What Is It?
Blood pressure has two components:
Systolic pressure, the higher number, represents the pressure the heart generates to pump blood to the rest of the body.
Diastolic pressure, the lower number, refers to the pressure in the blood vessels between heartbeats.
Usually, systolic pressure increases as we age. However, after age 60, diastolic pressure usually begins to decline because the body's blood vessels stiffen.
Blood pressure is measured in millimeters of mercury (mmHg). Normal blood pressure is defined as a systolic pressure of less than 120 and a diastolic pressure of less than 80. People with a systolic blood pressure between 120 and 139 or a diastolic blood pressure between 80 and 89 are said to have prehypertension. High blood pressure, or hypertension, is divided into two stages:
Stage 1 hypertension — Systolic blood pressure between 140 and 159 and/or diastolic blood pressure between 90 and 99
Stage 2 hypertension — Systolic blood pressure greater than 160 and/or distolic blood pressure greater than 100.
High blood pressure can cause damage to many organs, including the brain, eyes, heart and kidneys, as well as to arteries throughout the body. If you have high blood pressure that has not been diagnosed, or that is not being treated adequately, you are at greater risk of having a heart attack, stroke, and kidney failure.
In general, high blood pressure does not directly cause symptoms. When blood pressure is very high, it can cause symptoms such as headaches, dizziness, fatigue and ringing in the ears. However, it often causes no symptoms.
Because the diagnosis of high blood pressure depends on blood pressure readings, it's essential that blood pressure be measured carefully. Avoid strenuous exercise, smoking, eating, and drinking caffeinated beverages (coffee, tea, colas) for at least one hour before you have your blood pressure taken. You should be seated for at least five minutes before the reading is taken, and you should not talk while your blood pressure is being measured. Two readings should be recorded and averaged. If your blood pressure is high, your doctor should examine your eyes, heart and nervous system (to look for brain damage). If your examination does not show evidence of long-standing hypertension, your doctor will have you return to the office at least two more times to have your blood pressure checked before diagnosing you with hypertension. A single high reading can happen to anyone.
Once you are diagnosed with hypertension, other tests will be done to see if the high blood pressure has caused organ damage. These tests can include blood tests to check kidney function, and an electrocardiogram (EKG) to look for thickening of the heart muscle, reduced blood flow to your heart or irregular heart rhythms.
Prehypertension, readings above 120/80 but less than 140/90 on three separate occasions, is not a disease. It means you are at higher than average risk for developing hypertension.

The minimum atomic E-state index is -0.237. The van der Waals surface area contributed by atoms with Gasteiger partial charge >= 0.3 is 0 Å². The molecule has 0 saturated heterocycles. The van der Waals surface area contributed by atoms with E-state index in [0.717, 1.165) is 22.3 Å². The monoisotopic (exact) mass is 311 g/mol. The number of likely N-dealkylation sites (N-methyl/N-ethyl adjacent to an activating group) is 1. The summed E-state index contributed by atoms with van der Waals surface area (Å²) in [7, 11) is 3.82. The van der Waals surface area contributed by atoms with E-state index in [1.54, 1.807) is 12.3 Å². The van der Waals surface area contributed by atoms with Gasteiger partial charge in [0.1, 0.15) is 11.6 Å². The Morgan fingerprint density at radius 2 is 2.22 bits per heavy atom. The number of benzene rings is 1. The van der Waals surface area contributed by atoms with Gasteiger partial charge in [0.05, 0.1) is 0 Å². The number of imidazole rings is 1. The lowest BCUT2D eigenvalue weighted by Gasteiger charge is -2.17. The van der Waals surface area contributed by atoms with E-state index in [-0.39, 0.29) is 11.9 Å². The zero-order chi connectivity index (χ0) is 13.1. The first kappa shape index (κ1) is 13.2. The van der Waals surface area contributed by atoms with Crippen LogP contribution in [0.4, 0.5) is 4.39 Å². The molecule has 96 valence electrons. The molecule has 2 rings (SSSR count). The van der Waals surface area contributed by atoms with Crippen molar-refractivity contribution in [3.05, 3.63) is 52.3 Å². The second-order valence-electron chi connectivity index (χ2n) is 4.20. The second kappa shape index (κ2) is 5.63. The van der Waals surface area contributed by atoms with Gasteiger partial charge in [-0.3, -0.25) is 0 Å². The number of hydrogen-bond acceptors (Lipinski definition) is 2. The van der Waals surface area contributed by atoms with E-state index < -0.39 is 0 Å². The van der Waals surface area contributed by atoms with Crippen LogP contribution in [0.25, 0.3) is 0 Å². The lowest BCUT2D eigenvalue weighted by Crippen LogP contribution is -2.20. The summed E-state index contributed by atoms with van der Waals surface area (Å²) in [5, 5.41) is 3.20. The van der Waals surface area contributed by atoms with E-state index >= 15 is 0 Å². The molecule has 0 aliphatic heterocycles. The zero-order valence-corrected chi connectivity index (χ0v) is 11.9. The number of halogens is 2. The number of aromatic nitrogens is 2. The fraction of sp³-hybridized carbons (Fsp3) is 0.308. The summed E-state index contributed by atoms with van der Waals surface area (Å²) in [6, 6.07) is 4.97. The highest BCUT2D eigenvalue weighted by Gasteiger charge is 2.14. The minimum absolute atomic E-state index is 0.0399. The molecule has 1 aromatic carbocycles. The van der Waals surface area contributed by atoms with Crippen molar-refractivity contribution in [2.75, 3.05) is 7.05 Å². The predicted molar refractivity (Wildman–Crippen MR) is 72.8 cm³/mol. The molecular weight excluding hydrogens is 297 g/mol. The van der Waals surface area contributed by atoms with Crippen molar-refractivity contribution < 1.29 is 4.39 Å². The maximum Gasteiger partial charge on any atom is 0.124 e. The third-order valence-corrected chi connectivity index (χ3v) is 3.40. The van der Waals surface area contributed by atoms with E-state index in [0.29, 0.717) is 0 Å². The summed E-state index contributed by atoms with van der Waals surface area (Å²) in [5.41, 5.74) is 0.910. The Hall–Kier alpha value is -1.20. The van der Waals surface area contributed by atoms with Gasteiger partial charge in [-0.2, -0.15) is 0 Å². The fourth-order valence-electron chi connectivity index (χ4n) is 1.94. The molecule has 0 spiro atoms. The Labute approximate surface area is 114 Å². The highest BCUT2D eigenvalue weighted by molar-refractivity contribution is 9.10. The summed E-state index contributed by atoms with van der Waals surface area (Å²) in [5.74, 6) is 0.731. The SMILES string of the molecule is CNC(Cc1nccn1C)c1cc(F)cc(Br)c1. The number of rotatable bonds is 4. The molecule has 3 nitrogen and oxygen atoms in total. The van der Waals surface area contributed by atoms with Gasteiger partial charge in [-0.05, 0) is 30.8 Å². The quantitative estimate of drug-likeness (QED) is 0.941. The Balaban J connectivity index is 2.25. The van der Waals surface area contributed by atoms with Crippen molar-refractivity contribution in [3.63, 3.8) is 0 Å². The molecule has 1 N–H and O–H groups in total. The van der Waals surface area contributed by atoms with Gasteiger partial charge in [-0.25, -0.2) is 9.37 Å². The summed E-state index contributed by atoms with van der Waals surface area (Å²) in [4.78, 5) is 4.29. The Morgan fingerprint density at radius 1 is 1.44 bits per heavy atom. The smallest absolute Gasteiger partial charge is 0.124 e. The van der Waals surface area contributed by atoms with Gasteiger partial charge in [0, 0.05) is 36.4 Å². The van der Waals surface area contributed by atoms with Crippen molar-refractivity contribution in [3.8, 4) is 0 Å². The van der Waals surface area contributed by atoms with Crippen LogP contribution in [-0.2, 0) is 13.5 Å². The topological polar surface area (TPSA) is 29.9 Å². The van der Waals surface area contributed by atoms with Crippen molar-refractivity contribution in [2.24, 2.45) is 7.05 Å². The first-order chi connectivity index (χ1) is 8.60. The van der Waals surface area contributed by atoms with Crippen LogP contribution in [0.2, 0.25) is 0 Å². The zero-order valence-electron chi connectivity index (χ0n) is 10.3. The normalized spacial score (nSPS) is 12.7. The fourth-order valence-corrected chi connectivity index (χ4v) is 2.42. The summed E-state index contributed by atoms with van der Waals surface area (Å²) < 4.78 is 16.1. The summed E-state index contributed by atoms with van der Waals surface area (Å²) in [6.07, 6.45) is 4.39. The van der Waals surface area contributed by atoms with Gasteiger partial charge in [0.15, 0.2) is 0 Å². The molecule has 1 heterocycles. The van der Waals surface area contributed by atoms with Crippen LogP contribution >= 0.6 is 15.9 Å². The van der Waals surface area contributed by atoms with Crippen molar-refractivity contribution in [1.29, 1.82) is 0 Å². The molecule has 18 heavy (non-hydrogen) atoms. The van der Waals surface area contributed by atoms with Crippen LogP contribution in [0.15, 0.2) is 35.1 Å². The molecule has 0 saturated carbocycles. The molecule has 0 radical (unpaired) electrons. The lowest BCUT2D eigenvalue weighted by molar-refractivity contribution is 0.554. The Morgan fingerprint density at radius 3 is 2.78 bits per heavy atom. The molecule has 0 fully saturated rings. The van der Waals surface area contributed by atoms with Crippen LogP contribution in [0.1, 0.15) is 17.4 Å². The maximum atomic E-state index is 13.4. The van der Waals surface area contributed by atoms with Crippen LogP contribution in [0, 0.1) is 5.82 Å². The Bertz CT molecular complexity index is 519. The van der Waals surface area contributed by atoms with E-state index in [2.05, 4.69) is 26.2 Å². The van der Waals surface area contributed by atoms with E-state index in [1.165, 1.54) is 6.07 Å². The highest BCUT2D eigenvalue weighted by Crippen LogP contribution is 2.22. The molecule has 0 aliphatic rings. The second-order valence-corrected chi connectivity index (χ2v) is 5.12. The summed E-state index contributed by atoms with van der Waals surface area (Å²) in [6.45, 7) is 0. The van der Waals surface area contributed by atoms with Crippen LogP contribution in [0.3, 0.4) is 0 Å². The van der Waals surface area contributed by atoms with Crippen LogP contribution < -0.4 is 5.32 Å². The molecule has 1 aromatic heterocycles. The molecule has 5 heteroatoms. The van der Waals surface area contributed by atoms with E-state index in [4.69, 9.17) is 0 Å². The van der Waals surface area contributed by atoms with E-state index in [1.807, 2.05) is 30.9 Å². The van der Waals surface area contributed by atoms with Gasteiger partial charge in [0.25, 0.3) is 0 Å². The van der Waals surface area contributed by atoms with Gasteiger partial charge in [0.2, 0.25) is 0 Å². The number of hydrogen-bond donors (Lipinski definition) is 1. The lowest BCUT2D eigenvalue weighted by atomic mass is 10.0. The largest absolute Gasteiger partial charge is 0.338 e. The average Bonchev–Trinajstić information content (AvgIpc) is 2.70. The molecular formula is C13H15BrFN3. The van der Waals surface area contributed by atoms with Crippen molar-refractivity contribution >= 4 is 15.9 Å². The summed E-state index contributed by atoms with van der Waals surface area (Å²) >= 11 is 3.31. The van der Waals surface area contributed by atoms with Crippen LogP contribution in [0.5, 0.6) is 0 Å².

To prevent high blood pressure, you should:
Get regular aerobic exercise
Limit your intake of salt and alcoholic beverages
Eat a diet rich in fruits and vegetables and low in saturated fats
Maintain a desirable body weight.
It is important to try to modify all the risk factors for coronary artery disease that are under your control. In addition to the above actions, you should:
There is the real possibility that you can cure your high blood pressure just with lifestyle changes, and won't require blood pressure medicines.
Doctors and people with high blood pressure usually prefer to control it with lifestyle changes, but sometimes medication is needed to provide adequate control. Antihypertensive medications include diuretics, beta-blockers, ACE inhibitors, angiotensin receptor blockers, calcium channel blockers and alpha-blockers. Doctors tend to be more aggressive in using medications in people with diabetes, kidney disease or heart problems, because these people are at extra risk of developing problems from high blood pressure.
When To Call A Professional
Adults should have their blood pressure measured at least every few years. If your blood pressure is higher than 120/80 mmHg, schedule regular appointments with your doctor to have your blood pressure monitored and to get advice about modifying your lifestyle to prevent problems in the future.
The prognosis of high blood pressure depends on how long you've had it, how severe it is, and if you have other conditions, such as diabetes, that increase the risk of disease of the heart, brain, eyes and kidneys. When high blood pressure is treated adequately, the prognosis is much better. Remember, high blood pressure can lead to a poor prognosis even if you do not have symptoms, and that both lifestyle changes and medicines can control your blood pressure and greatly improve your prognosis.
American Heart Association (AHA)
7272 Greenville Ave.
Dallas, TX 75231
Toll-Free: (800) 242-8721
National Heart, Lung, and Blood Institute (NHLBI)
P.O. Box 30105
Bethesda, MD 20824-0105
Phone: (301) 592-8573
TTY: (240) 629-3255
Fax: (301) 592-8563